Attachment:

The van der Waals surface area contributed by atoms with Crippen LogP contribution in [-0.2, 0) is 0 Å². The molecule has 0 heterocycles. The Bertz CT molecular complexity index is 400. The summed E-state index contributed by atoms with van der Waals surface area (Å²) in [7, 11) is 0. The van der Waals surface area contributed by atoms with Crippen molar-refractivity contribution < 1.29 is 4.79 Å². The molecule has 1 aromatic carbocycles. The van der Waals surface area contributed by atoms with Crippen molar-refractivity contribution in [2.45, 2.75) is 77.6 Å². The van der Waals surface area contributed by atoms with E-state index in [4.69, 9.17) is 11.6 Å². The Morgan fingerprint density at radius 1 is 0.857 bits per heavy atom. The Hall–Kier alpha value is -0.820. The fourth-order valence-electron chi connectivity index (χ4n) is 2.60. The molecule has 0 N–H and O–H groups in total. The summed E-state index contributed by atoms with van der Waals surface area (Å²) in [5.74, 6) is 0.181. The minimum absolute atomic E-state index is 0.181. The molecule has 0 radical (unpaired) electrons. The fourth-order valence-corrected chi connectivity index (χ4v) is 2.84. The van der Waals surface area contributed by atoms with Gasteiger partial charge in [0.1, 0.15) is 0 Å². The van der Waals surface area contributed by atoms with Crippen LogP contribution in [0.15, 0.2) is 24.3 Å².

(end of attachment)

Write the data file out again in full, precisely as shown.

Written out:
The van der Waals surface area contributed by atoms with Crippen LogP contribution in [-0.2, 0) is 0 Å². The molecule has 0 heterocycles. The Bertz CT molecular complexity index is 400. The summed E-state index contributed by atoms with van der Waals surface area (Å²) in [7, 11) is 0. The van der Waals surface area contributed by atoms with Crippen molar-refractivity contribution < 1.29 is 4.79 Å². The molecule has 1 aromatic carbocycles. The van der Waals surface area contributed by atoms with Crippen molar-refractivity contribution in [2.45, 2.75) is 77.6 Å². The van der Waals surface area contributed by atoms with E-state index in [4.69, 9.17) is 11.6 Å². The Morgan fingerprint density at radius 1 is 0.857 bits per heavy atom. The Hall–Kier alpha value is -0.820. The fourth-order valence-electron chi connectivity index (χ4n) is 2.60. The molecule has 0 N–H and O–H groups in total. The summed E-state index contributed by atoms with van der Waals surface area (Å²) in [5.74, 6) is 0.181. The minimum absolute atomic E-state index is 0.181. The molecule has 0 radical (unpaired) electrons. The fourth-order valence-corrected chi connectivity index (χ4v) is 2.84. The van der Waals surface area contributed by atoms with Gasteiger partial charge in [0.1, 0.15) is 0 Å². The van der Waals surface area contributed by atoms with Crippen LogP contribution in [0.15, 0.2) is 24.3 Å².